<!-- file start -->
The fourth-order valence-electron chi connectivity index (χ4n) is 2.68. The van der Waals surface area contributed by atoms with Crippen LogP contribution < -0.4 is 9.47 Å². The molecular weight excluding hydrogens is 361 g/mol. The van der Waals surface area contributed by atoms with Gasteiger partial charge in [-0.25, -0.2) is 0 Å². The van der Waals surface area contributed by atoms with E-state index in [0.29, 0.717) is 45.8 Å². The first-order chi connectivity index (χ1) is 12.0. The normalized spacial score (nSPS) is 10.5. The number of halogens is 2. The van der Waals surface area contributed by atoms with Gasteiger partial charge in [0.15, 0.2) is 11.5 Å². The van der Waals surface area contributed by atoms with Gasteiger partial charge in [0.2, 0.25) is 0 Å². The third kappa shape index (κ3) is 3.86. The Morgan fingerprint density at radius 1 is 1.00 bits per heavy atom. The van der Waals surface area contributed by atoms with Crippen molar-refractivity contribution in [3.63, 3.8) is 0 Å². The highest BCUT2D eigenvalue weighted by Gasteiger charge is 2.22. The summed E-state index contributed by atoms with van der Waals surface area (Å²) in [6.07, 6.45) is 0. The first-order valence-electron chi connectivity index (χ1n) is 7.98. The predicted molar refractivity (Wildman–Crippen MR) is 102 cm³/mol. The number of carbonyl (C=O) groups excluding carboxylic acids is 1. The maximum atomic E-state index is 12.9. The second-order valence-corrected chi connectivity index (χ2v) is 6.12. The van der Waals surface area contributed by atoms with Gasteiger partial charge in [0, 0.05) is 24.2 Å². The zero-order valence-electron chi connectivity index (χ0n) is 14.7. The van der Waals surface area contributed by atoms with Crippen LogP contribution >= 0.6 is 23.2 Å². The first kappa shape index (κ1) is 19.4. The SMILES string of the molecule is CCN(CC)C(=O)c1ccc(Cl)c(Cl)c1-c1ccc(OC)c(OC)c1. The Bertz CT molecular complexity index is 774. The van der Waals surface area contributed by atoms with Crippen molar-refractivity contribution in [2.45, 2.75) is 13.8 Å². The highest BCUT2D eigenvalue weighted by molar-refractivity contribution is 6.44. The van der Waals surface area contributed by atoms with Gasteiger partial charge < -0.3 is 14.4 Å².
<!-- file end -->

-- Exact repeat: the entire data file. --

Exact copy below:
The fourth-order valence-electron chi connectivity index (χ4n) is 2.68. The van der Waals surface area contributed by atoms with Crippen LogP contribution < -0.4 is 9.47 Å². The molecular weight excluding hydrogens is 361 g/mol. The van der Waals surface area contributed by atoms with Gasteiger partial charge in [-0.25, -0.2) is 0 Å². The van der Waals surface area contributed by atoms with E-state index in [0.29, 0.717) is 45.8 Å². The first-order chi connectivity index (χ1) is 12.0. The normalized spacial score (nSPS) is 10.5. The number of halogens is 2. The van der Waals surface area contributed by atoms with Gasteiger partial charge in [0.15, 0.2) is 11.5 Å². The van der Waals surface area contributed by atoms with Gasteiger partial charge in [0.2, 0.25) is 0 Å². The third kappa shape index (κ3) is 3.86. The Morgan fingerprint density at radius 1 is 1.00 bits per heavy atom. The van der Waals surface area contributed by atoms with Crippen molar-refractivity contribution in [3.63, 3.8) is 0 Å². The highest BCUT2D eigenvalue weighted by Gasteiger charge is 2.22. The summed E-state index contributed by atoms with van der Waals surface area (Å²) in [6.07, 6.45) is 0. The first-order valence-electron chi connectivity index (χ1n) is 7.98. The predicted molar refractivity (Wildman–Crippen MR) is 102 cm³/mol. The number of carbonyl (C=O) groups excluding carboxylic acids is 1. The maximum atomic E-state index is 12.9. The second-order valence-corrected chi connectivity index (χ2v) is 6.12. The van der Waals surface area contributed by atoms with Gasteiger partial charge in [0, 0.05) is 24.2 Å². The zero-order valence-electron chi connectivity index (χ0n) is 14.7. The van der Waals surface area contributed by atoms with Crippen LogP contribution >= 0.6 is 23.2 Å². The first kappa shape index (κ1) is 19.4. The SMILES string of the molecule is CCN(CC)C(=O)c1ccc(Cl)c(Cl)c1-c1ccc(OC)c(OC)c1. The Bertz CT molecular complexity index is 774. The van der Waals surface area contributed by atoms with Crippen molar-refractivity contribution in [2.45, 2.75) is 13.8 Å². The highest BCUT2D eigenvalue weighted by molar-refractivity contribution is 6.44. The van der Waals surface area contributed by atoms with Gasteiger partial charge < -0.3 is 14.4 Å².